The Pros and Cons of Adding the Franchise Tag to the NHL CBA

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The Pros and Cons of Adding the Franchise Tag to the NHL CBA
Mike Stobe/Getty Images
If the NHL had a franchise player designation, the New York Rangers might use it on goalie Henrik Lundqvist.

The start of free agency in the NFL is signified by a lot of movement.

The Detroit Lions signed running back Reggie Bush, the Baltimore Ravens signed Chris Canty and the Chicago Bears signed Martellus Bennett.

But when a contract runs out in the NFL, a team has the ability to designate a potential free agent as a franchise player.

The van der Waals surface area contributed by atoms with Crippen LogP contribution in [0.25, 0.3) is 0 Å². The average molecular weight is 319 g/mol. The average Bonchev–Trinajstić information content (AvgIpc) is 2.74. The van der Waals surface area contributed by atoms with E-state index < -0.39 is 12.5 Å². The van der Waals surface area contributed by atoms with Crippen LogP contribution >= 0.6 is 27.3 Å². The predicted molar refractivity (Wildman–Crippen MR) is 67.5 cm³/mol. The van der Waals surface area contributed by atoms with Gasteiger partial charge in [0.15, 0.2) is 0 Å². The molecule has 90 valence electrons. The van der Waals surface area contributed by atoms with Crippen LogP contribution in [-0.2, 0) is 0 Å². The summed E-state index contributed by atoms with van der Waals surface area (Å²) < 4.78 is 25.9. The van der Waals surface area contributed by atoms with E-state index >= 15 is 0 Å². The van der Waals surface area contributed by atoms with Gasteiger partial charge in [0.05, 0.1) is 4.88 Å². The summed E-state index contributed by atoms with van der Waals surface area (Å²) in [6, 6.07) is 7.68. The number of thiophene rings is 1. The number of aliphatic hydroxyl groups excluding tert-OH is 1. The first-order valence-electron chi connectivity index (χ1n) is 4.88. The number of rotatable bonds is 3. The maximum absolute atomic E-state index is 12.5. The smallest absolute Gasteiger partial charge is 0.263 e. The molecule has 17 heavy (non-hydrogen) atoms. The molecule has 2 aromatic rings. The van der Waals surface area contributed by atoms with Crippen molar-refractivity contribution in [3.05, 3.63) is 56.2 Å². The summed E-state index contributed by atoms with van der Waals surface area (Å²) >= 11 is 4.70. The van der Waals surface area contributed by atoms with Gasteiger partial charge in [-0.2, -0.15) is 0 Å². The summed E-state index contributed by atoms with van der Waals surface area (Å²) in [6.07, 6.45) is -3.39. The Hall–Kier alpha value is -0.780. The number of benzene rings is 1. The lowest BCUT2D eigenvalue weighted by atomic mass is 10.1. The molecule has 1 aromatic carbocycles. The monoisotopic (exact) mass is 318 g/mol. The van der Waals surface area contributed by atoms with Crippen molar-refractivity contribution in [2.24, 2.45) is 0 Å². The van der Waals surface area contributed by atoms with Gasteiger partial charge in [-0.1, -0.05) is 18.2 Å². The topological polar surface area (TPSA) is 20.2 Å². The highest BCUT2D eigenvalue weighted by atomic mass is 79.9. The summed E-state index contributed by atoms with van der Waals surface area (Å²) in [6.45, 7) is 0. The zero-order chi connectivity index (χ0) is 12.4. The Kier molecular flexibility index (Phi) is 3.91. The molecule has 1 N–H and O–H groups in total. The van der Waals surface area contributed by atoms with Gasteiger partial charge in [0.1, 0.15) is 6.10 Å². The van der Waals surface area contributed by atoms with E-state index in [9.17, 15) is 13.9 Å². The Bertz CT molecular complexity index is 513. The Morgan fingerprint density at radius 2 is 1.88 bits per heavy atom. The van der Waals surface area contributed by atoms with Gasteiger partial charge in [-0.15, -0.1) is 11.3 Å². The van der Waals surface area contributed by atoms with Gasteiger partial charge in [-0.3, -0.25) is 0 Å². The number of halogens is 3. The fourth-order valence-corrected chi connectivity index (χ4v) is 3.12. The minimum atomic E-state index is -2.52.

Once a player receives that designation, his original team can be assured of keeping him.

If a player receives a non-exclusive franchise designation, his team can match any offer he receives from a competitor (source: ESPN.com).

If a player receives an exclusive franchise designation, no other team can even make him an offer.

The NHL does not have a franchise player designation in its Collective Bargaining Agreement with the NHL Players' Association.

If it did, it would certainly change the free-agent landscape and it would bring several positives and negatives with it.

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